A few months ago, I went on a big vacation. I knew I would not be online much during this time, and since I was out of the country, my smartphone, which I usually rely on to keep up with social media, was not going to be an option.
To keep my short story website wordhaus’ platform running while I was gone, I scheduled automated posts for each day of my trip for both Facebook and Twitter.
It was a bit of an experiment for me, as I’ve never left my social media on auto alone for so long. When I came back from vacation and took a look at the analytics, the results really surprised me.
First Off, What’s Automated Posting?
Automated posting is a social media feature that allows you to write and save a message, then save it to post later at a designated time.
Facebook Pages offer this feature right in the post options—just click on the little clock icon under the post box. To set an automated post for Twitter, you need a third-party application like Hootsuite or Tweetdeck. (These applications have a myriad of other features, too, and are well worth the free download, but more on this another time.)
Before I left for my trip, I took about an hour and timed out two messages a day for Twitter and one a day for Facebook. This is really a bare minimum for a consistent presence on these platforms, but I was also working with a very limited time frame, so this was a decent compromise, all things considered.
The posts were a mix of teasers linking to our most recent story releases and links to other quality online content about writing and reading.
So How’d It Work?
When I got back from my vacation and pulled up the analytics for my automated posts, I was surprised by the results. There were two big things I noticed about my automated post stats.
First, my automated posts got a higher engagement rate by a few percentage points compared to the average—not a huge difference, but enough to know it was no coincidence. A higher engagement rate means more people interacted with these posts by liking, sharing, commenting, retweeting, and responding to my posts. And that means my posts were hitting a sweet spot in terms of timing and messaging for my following. Score!
One of the perks of automated posts is that it forces you to make deliberate choices, which probably had a lot to do with this boost in engagement. Because I’m so busy, I get lazy about keeping up with my social platforms sometimes and default to retweeting quality content whenever I remember to do it, which means my posts are going out just willy-nilly. No good!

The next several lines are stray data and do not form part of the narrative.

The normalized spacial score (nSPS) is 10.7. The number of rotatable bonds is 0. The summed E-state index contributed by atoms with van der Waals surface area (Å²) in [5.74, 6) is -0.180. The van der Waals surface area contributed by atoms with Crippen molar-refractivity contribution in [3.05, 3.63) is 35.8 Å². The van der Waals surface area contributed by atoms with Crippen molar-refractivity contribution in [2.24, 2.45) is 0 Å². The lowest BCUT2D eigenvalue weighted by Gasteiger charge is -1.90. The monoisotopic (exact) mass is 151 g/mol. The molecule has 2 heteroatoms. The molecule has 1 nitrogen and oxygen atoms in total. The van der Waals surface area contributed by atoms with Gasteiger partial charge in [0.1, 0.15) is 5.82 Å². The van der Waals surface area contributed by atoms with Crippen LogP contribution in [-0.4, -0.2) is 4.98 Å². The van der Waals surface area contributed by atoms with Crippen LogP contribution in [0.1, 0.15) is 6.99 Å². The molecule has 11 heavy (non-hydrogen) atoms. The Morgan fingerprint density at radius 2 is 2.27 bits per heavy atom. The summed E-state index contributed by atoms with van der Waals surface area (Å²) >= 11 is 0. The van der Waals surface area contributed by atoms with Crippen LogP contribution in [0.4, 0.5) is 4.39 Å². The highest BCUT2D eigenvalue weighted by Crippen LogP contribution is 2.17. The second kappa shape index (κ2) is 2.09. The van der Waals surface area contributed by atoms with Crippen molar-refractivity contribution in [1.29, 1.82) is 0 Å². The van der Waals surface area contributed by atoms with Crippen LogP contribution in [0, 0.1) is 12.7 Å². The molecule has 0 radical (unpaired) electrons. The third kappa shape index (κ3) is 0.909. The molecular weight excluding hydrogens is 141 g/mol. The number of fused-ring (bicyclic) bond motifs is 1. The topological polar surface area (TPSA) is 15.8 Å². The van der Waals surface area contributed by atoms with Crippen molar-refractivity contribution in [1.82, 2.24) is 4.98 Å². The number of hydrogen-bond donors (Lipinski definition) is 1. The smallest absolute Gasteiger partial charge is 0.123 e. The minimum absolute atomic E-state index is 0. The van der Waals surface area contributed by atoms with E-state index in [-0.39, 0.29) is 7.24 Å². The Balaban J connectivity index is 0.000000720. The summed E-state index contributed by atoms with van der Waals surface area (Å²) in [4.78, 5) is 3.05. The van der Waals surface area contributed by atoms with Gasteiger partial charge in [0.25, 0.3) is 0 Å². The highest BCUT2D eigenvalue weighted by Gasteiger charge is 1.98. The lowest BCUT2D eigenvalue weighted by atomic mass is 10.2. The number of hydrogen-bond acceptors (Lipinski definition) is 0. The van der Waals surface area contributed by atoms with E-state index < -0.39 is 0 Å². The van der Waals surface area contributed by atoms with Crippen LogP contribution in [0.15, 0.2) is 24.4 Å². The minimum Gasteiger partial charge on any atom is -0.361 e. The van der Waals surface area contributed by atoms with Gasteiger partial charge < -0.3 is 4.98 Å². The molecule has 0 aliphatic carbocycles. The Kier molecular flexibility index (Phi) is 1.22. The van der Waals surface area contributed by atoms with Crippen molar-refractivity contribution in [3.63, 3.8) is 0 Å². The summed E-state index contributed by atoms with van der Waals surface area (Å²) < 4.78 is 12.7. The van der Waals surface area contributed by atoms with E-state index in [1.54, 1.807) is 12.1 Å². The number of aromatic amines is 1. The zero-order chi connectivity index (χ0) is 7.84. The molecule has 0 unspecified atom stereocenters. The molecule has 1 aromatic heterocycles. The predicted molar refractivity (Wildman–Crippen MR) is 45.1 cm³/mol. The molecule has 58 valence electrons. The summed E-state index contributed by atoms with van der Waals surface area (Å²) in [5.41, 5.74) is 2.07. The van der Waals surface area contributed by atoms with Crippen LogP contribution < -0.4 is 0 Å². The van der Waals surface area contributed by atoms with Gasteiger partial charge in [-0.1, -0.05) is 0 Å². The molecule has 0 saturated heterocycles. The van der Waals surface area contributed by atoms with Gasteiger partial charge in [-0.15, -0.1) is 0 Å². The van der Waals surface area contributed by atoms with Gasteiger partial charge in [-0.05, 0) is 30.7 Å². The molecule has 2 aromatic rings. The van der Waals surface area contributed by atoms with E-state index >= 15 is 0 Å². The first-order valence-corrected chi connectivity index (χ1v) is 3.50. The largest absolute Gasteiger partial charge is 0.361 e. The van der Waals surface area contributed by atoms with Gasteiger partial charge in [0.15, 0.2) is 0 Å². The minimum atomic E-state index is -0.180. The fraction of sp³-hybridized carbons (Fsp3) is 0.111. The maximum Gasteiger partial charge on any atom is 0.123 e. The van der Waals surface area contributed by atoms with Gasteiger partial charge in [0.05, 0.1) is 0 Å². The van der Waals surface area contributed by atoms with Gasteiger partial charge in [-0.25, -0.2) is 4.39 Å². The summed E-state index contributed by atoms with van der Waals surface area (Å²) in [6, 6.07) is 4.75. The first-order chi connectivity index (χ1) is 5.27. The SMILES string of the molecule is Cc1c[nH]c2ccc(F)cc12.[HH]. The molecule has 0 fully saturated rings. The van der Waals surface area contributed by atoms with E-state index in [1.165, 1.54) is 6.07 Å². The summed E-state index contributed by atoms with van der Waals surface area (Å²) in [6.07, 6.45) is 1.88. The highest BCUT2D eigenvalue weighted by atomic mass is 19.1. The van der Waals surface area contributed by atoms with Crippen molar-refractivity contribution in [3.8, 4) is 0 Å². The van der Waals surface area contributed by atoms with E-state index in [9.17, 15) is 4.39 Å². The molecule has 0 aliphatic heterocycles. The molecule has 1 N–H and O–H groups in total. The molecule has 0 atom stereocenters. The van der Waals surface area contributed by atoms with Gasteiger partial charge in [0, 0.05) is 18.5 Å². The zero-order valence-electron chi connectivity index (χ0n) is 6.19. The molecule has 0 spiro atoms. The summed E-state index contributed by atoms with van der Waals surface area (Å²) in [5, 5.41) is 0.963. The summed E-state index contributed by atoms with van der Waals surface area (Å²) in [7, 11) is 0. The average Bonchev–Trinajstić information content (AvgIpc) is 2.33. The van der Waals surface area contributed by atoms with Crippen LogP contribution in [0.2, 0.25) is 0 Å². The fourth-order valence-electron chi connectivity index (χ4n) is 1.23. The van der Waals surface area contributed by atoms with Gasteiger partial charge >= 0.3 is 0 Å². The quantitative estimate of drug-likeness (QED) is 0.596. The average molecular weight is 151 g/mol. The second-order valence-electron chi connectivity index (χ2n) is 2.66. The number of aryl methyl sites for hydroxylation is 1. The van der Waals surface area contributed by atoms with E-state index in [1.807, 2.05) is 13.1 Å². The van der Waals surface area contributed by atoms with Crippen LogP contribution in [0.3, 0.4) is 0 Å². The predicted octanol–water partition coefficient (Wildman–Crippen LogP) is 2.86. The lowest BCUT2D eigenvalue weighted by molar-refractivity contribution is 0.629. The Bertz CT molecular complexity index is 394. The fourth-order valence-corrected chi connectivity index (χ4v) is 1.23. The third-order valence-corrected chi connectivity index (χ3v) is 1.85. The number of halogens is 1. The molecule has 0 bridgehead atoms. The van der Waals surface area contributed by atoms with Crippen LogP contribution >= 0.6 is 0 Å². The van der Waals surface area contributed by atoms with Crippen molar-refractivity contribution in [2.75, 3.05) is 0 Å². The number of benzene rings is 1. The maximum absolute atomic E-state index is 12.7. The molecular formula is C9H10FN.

But automated posts means I take the time to think about when the optimal times of day are—for example, there tends to be higher traffic on social networks between 4 and 5 p.m. on Fridays as people start getting eager for the weekend to start. It also meant more intentional, catered messaging. A little focus and thought can go a long way.
The other thing I noticed from my analytics was that despite the higher engagement, my average site traffic was down a little. So despite great responses to my posts, readers were not clicking through and reading the featured stories.
Part of this was simply that I made fewer posts than normal—there’s a definite advantage to live posting, in that it takes less than a minute and can be done from from any device. So I end up posting more frequently this way. And more posts means more exposure, which means more click-throughs.
The Bottom Line
My little experiment with automated posting has made me reconsider how I approach social media outreach. Going into the new year, I’m going to experiment with more regular automated posts, and try out some new messaging styles, while also keeping up my normal sporadic live posting.
This hybrid approach is a general best practice for social media platforming—something I know well from my work in marketing and public relations. But when it comes to my own efforts, I’m often squeezing it in around all the other demands, and time and energy limitations lead to taking short cuts. But seeing the difference it can make to be more deliberate, I’m going to make changes next year.
Do you use automated posts for your social media? Give it a try! Using automated posts to supplement your regular social media outreach can be a great way to get a little more oomph from your platform with a small and reasonable effort.
By day, Emily Wenstrom, is the editor of short story website wordhaus, author social media coach, and freelance content marketing specialist. By early-early morning, she is E. J. Wenstrom, an award-winning sci-fi and fantasy author whose debut novel Mud was named 2016 Book of the Year by the Florida Writers Association.